Restaurants and bars began to resume full dine-in service Tuesday in preparation for the territory’s reopening to tourism on June 1.
“It’s very quiet,” said Gladys Jones of Gladys’ Café, located in Creque Alley on the Charlotte Amalie waterfront on St. Thomas. “I think it’s always good to take baby steps, try to get back to normal. I really knew this week would have been really, really slow but I opened up anyway, hope for the best.”
Jones did not offer takeout during Gov. Albert Bryan Jr.’s stay-at-home order, and said her restaurant is better designed for dine-in service, even with social distancing restrictions that limit restaurants to serving half the number of patrons normally allowed by the fire marshal. Groups are limited to no more than six people, spaced at least six feet apart.
“We have so much space, we don’t even do six feet, we’re doing eight,” Jones said.
Customers are “not nervous at all” about COVID-19 and Jones said she’s eager to get back to business after the 2017 hurricanes, a remodel of her former location in Royal Dane Mall, and a move to a new location after the previous restaurant was destroyed in a fire.
“Now, after I put so very much into it, here comes the pandemic. But I’m not giving up,” Jones said. “It’s safe to come in, just follow the guidelines and everything should be okay.”
Some restaurants and bars are still offering take-out service only as they make accommodations for social distancing.
At Sib’s on the Mountain on the Northside of St. Thomas, server Jay Folk said the local clientele have been respectful of social distancing rules, including customers who wear a mask when picking up their order. Security staff also gently remind customers to disperse if too many people are hanging around waiting to pick up an order, and “I feel safe here” when working, Folk said.
The restaurant plans to reopen for dine-in service on June 1 with additional outdoor seating in the darts area, and Folk said the Video Lottery Terminal operator, Southland Gaming, said there are plans to install plexiglass dividers in the gaming area.
“We’re figuring that all out,” and employees are following CDC guidance when making the appropriate preparations, Folk said.
Ivy Hunter of Leatherback Brewing Company on St. Croix said the beer brewery’s tasting room, which serves pizza, reopened for dine-in service Tuesday after reducing service to take-out only in accordance with the governor’s order.
“A lot of people haven’t opened yet, I know it was a little bit of a surprise that we could open as soon as we were,” Hunter said.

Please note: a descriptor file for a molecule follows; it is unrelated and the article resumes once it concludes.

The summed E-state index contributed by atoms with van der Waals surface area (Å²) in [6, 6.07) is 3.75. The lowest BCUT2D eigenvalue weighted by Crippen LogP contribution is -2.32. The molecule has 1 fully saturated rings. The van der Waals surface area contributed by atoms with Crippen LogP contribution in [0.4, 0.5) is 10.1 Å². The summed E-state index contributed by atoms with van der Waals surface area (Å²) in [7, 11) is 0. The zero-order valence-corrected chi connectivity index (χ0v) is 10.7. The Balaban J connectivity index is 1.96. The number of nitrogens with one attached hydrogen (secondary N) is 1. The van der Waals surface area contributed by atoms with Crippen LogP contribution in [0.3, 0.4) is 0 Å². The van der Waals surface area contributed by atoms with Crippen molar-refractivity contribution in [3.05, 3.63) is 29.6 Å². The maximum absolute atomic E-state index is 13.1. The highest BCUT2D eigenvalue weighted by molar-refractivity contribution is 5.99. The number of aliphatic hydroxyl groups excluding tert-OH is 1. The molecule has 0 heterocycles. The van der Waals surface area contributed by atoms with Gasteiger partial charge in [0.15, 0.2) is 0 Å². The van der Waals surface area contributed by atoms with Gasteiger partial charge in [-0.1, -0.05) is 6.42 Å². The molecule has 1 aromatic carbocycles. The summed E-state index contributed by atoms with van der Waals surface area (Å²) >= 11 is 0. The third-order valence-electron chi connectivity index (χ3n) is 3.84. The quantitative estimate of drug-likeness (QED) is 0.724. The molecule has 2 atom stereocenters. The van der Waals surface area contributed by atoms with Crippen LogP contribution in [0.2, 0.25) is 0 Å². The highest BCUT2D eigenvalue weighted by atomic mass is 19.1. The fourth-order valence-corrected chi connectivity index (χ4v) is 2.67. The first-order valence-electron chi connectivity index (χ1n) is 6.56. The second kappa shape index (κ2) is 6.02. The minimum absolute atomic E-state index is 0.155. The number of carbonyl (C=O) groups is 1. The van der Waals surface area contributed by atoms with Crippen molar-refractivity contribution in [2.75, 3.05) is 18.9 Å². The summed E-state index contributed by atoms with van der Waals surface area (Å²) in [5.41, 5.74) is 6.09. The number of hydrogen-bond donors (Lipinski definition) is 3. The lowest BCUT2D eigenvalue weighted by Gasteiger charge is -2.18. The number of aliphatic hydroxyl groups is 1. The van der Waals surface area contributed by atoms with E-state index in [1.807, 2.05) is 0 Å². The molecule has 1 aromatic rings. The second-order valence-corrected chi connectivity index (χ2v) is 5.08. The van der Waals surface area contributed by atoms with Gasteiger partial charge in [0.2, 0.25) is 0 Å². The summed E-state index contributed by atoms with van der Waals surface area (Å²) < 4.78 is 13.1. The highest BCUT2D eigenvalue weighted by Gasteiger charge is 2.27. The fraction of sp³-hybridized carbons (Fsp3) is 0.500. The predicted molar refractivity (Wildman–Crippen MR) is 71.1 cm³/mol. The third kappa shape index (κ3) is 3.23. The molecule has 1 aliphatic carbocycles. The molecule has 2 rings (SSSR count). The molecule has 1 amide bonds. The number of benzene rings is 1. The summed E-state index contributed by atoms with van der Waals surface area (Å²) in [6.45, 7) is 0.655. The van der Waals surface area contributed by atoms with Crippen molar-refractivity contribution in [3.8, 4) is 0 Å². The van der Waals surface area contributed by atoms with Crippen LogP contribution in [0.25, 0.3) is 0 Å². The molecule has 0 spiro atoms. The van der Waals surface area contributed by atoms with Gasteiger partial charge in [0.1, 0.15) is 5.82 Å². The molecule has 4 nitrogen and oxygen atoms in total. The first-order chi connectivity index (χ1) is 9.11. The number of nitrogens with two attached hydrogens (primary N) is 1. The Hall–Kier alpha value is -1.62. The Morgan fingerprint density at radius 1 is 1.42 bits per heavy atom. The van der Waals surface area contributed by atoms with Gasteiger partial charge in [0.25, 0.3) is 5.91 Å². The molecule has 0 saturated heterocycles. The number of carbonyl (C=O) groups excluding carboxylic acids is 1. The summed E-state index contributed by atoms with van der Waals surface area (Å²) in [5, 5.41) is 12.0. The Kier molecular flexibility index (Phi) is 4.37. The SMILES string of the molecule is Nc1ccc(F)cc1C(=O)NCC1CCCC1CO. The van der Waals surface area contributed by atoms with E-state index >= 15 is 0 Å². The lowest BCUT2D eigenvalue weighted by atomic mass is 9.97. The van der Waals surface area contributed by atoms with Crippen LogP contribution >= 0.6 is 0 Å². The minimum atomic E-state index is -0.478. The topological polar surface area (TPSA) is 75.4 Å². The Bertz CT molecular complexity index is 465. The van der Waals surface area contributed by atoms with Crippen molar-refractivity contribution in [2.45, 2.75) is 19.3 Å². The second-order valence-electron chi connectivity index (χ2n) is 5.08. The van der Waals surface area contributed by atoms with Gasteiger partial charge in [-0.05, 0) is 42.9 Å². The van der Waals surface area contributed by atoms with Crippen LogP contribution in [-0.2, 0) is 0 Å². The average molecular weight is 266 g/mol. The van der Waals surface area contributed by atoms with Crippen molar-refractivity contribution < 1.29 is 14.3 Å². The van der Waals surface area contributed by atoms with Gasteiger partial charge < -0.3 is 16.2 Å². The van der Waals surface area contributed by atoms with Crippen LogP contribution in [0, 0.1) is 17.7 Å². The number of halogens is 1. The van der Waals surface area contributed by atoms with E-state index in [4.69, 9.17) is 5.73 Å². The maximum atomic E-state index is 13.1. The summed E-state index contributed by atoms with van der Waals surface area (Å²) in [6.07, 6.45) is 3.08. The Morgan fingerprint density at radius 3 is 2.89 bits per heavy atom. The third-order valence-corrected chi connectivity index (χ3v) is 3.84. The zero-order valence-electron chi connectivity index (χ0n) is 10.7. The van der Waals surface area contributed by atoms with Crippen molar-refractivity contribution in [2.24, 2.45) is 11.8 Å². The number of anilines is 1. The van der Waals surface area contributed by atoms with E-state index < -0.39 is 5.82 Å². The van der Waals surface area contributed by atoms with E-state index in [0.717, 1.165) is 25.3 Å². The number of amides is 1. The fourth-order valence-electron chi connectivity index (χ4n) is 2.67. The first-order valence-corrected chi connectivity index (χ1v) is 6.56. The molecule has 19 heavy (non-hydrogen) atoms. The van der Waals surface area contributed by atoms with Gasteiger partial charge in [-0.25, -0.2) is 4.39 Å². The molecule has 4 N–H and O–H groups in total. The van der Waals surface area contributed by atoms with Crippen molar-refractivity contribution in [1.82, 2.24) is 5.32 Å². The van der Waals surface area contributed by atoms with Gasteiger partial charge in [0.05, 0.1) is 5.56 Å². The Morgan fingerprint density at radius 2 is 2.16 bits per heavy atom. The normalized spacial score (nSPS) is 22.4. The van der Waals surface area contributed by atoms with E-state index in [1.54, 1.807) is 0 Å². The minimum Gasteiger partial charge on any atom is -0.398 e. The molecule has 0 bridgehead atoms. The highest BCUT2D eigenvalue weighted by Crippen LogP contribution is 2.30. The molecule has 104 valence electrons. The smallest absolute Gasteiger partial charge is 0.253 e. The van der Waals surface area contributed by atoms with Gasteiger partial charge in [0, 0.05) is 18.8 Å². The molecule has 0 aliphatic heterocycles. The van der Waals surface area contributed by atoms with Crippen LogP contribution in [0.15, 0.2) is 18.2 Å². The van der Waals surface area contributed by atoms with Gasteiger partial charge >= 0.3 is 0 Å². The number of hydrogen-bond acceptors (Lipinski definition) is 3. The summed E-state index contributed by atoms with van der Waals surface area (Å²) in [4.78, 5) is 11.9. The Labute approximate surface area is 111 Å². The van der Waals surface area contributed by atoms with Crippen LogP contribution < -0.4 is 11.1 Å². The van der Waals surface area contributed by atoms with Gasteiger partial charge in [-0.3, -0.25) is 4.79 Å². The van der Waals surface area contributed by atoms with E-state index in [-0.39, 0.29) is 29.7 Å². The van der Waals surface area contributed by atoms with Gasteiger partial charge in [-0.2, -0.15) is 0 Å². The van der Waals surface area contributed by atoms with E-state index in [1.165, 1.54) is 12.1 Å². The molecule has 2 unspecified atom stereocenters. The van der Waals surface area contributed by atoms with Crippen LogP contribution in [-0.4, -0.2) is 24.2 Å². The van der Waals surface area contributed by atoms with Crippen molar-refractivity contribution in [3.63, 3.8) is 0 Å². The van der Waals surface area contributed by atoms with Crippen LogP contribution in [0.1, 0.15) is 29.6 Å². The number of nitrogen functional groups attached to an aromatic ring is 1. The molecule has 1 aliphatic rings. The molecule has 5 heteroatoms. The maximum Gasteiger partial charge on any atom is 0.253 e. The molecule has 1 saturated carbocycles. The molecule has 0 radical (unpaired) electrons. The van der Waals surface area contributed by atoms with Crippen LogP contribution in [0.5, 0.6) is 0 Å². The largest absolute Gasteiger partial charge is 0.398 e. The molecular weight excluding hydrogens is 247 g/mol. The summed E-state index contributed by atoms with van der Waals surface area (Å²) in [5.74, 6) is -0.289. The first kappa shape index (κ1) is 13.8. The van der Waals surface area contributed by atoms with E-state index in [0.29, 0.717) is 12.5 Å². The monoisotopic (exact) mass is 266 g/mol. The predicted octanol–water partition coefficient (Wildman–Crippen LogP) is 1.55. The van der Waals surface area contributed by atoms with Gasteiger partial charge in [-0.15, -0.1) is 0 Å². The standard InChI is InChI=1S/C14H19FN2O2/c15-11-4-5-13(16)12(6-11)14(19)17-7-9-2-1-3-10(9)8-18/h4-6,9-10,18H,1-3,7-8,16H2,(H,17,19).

Bryan announced on May 21 that businesses could resume dine-in service after the Memorial Day holiday to serve as sort of a soft opening in the lead-up to the official June 1 reopening date, and many restaurants are still doing take-out only while they make arrangements to comply with the new social distancing restrictions.
“I think it is nice to open our doors before we get many tourists, to get all of our procedures in place and everything. I think we need a little more time under our belt to really know if there are any issues I’m not seeing yet,” Hunter said. “We are seeing some people start to come through, but we’re not seeing a lot of people, which is fine. It makes it easy to make sure we’re following the rules and everything.”
The tasting room has transitioned to menu boards instead of individual menus, and rearranged tables to comply with seating guidelines.
A nearby field used for large events is being repurposed as a socially distanced outdoor dining space where customers “have an open-air environment where hopefully they feel safe,” Hunter said. But the field is typically filled with families every weekend during the busy spring months for events from food truck festivals to concerts, and “who knows when we’ll be able to do events again.”
Supermarket sales rose slightly during the quarantine period but “it doesn’t make up for the loss in sales in draft beer” and the cancelled events at the tasting room, including the brewery’s own second anniversary party, Hunter said.
Hunter said customers are required to wear masks when entering the tasting room, and may remove them to eat and drink.
Hooman Pedram, whose three Tap & Still locations on St. John and St. Thomas reopened for dine-in service Tuesday, said that “I’m kind of surprised that nobody’s really wearing facemasks other than the staff.”
While restaurant patrons aren’t mandated to wear masks as they are when entering other businesses, Pedram said the masks-as-neckwear phenomenon is something he didn’t anticipate.
“They’re wearing them, just not actually wearing them on their face,” Pedram said.
Overall, Pedram said the reopening process has been “relatively smooth” and “the numbers weren’t much different than to-go, but it was a good start.”
Pedram said the key to running a successful restaurant during COVID is to make sure orders don’t get backed up and customers aren’t kept waiting for their food any longer than necessary.
“We’re used to pretty high volume, so the amount of volume that we get right now is definitely way less than what we’re set up to handle,” Pedram said.
He’s using the Paycheck Protection Plan funding to help bridge the gap in sales, and “I think as long as we strive to do more and more every day, I think we’re good to go,” Pedram said. “I don’t see my restaurants having any problems moving forward, if we have business. If we have to shut back down fully, I don’t think we’re budgeted for that.”